Although a stay of proceedings in a case is generally disfavored, the Court has discretion to enter a stay. Compare Wason Ranch Corp. v. Hecla Mining Co., No. 07-cv-00267-EWN-MEH, 2007 WL 1655362, at *1 (D. Colo. June 6, 2007) (“A stay of all discovery is generally disfavored in this District.” (citation omitted)); with Ellis v. J.R.’s Country Stores, Inc., No. 12-cv-01916-CMA-KLM, 2012 WL 6153513, at *1 (D. Colo. Dec. 11, 2012) (granting stay of proceedings). The “[C]ourt has inherent power to stay proceedings ‘to control the disposition of the causes on its docket with economy of time and effort for itself, for counsel, and for litigants.’” Ellis, 2012 WL 6153513, at *1 (quoting Landis v. N. Am. Co., 299 U.S. 248, 254 (1936) (observing that docket management “calls for the exercise of judgment, which must weigh competing interests and maintain an even balance”)); Vivid Techs., Inc. v. Am. Sci. & Eng'g, Inc., 200 F.3d 795, 804 (Fed.Cir.1999) (“When a particular issue may be dispositive, the court may stay discovery concerning other issues until the critical issue is resolved.”); Chavous v. D.C. Fin. Responsibility & Mgmt. Assistance Auth., 201 F.R.D. 1, 2 (D.D.C.2001) (“A stay of discovery pending the determination of a dispositive motion is an eminently logical means to prevent wasting the time and effort of all concerned, and to make the most efficient use of judicial resources.” (internal quotation marks and citation omitted)); see also String Cheese Incident, LLC v. Stylus Shows, Inc., No. 05-cv-01934-LTB-PAC, 2006 WL 894955, at *2 (D. Colo. Mar. 30, 2006) (finding that a thirty day stay of discovery was appropriate when a motion to dismiss for lack of personal jurisdiction was pending); Nankivil v. Lockheed Martin Corp., 216 F.R.D. 689, 692 (M.D. Fla. 2003) (finding that a stay may be appropriate if “resolution of a preliminary motion may dispose of the entire action.”); 8 Charles Alan Wright, et al., Federal Practice and Procedure § 2040, at 521-22 (2d ed. 1994) (“[W]hen one issue may be determinative of a case, the court has discretion to stay discovery on other issues until the critical issue has been decided.”); Vivid Techs., Inc. v. Am. Sci. & Eng’g, Inc., 200 F.3d 795, 804 (Fed. Cir. 1999) (“When a particular issue may be dispositive, the court may stay discovery concerning other issues until the critical issue is resolved.”); Gilbert v. Ferry, 401 F.3d 411, 415-16 (6th Cir. 2005) (finding that staying discovery is not an abuse of discretion when a defendant has filed a motion to dismiss challenging the court’s subject matter jurisdiction); Chavous v. D.C. Fin. Responsibility & Mgmt. Assistance Auth., 201 F.R.D. 1, 2 (D.D.C. 2005) (“A stay of discovery pending the determination of a dispositive motion is an eminently logical means to prevent wasting the time and effort of all concerned, and to make the most efficient use of judicial resources.” (internal quotation omitted)).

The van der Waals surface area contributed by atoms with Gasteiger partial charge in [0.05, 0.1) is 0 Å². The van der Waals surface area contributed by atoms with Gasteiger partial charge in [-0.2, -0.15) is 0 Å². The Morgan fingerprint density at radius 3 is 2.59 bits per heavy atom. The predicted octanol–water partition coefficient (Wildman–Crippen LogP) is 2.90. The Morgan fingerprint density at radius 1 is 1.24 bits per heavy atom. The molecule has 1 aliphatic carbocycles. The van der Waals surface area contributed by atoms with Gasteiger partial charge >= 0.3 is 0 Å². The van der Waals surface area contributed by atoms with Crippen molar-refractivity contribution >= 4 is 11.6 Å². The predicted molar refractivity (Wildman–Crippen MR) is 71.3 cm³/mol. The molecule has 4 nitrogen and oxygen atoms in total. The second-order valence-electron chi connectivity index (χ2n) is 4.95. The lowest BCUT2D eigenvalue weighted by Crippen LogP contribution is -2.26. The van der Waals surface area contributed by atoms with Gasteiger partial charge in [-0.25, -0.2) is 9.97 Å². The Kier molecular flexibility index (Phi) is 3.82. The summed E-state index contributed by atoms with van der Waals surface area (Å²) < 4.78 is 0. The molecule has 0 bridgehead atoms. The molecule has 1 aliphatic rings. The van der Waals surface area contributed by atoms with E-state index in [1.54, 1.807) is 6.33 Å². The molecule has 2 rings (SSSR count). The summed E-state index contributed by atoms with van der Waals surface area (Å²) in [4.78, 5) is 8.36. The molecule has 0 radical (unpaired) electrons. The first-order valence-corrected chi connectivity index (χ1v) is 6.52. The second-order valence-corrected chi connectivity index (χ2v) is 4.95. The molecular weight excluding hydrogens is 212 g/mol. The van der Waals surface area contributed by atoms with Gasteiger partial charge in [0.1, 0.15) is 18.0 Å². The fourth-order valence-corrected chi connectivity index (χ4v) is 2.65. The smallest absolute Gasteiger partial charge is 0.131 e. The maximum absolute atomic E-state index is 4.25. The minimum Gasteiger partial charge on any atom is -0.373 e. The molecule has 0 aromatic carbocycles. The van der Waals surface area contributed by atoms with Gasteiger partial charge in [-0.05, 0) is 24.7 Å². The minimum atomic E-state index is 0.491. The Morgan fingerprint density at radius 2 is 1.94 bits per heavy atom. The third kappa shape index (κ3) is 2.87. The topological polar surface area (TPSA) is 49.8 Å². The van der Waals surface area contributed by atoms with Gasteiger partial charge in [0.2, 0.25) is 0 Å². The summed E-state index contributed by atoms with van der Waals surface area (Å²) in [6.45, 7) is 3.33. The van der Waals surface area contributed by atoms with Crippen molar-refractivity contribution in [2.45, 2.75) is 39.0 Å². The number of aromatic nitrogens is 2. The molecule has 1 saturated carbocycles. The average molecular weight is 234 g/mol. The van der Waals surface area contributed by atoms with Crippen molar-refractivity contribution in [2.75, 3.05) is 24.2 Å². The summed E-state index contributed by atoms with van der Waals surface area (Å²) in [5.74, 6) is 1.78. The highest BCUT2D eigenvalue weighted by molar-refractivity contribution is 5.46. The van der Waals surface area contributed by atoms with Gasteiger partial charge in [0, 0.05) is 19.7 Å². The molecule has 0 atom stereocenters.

When exercising its discretion to enter a stay, the Court considers the following factors: (1) the interest of the plaintiff in proceeding expeditiously and the potential prejudice to the plaintiff of a delay; (2) the burden on the defendant; (3) the convenience to the Court; (4) the interests of nonparties; and (5) the public interest. String Cheese Incident, LLC, 2006 WL 894955, at *2 (citing FDIC v. Renda, No. 85-2216-O, 1987 WL 348635, at *2 (D. Kan. Aug. 6, 1987)).